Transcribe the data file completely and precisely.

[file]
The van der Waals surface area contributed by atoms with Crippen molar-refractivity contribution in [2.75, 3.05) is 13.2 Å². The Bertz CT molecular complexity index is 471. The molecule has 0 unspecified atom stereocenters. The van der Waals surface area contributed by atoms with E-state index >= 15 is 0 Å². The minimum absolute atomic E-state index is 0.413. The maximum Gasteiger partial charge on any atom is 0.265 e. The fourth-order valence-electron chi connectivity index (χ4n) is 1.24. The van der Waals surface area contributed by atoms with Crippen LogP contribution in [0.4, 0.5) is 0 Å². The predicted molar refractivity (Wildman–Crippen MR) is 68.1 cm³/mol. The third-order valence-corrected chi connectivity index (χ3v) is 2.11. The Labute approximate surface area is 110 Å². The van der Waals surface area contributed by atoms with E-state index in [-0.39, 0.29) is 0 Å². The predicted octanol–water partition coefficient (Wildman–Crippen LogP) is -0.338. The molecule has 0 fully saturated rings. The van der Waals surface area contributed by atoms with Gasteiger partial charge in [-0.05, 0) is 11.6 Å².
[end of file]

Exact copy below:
The van der Waals surface area contributed by atoms with Crippen molar-refractivity contribution in [2.75, 3.05) is 13.2 Å². The Bertz CT molecular complexity index is 471. The molecule has 0 unspecified atom stereocenters. The van der Waals surface area contributed by atoms with E-state index >= 15 is 0 Å². The minimum absolute atomic E-state index is 0.413. The maximum Gasteiger partial charge on any atom is 0.265 e. The fourth-order valence-electron chi connectivity index (χ4n) is 1.24. The van der Waals surface area contributed by atoms with Crippen LogP contribution in [0.4, 0.5) is 0 Å². The predicted molar refractivity (Wildman–Crippen MR) is 68.1 cm³/mol. The third-order valence-corrected chi connectivity index (χ3v) is 2.11. The Labute approximate surface area is 110 Å². The van der Waals surface area contributed by atoms with E-state index in [-0.39, 0.29) is 0 Å². The predicted octanol–water partition coefficient (Wildman–Crippen LogP) is -0.338. The molecule has 0 fully saturated rings. The van der Waals surface area contributed by atoms with Gasteiger partial charge in [-0.05, 0) is 11.6 Å².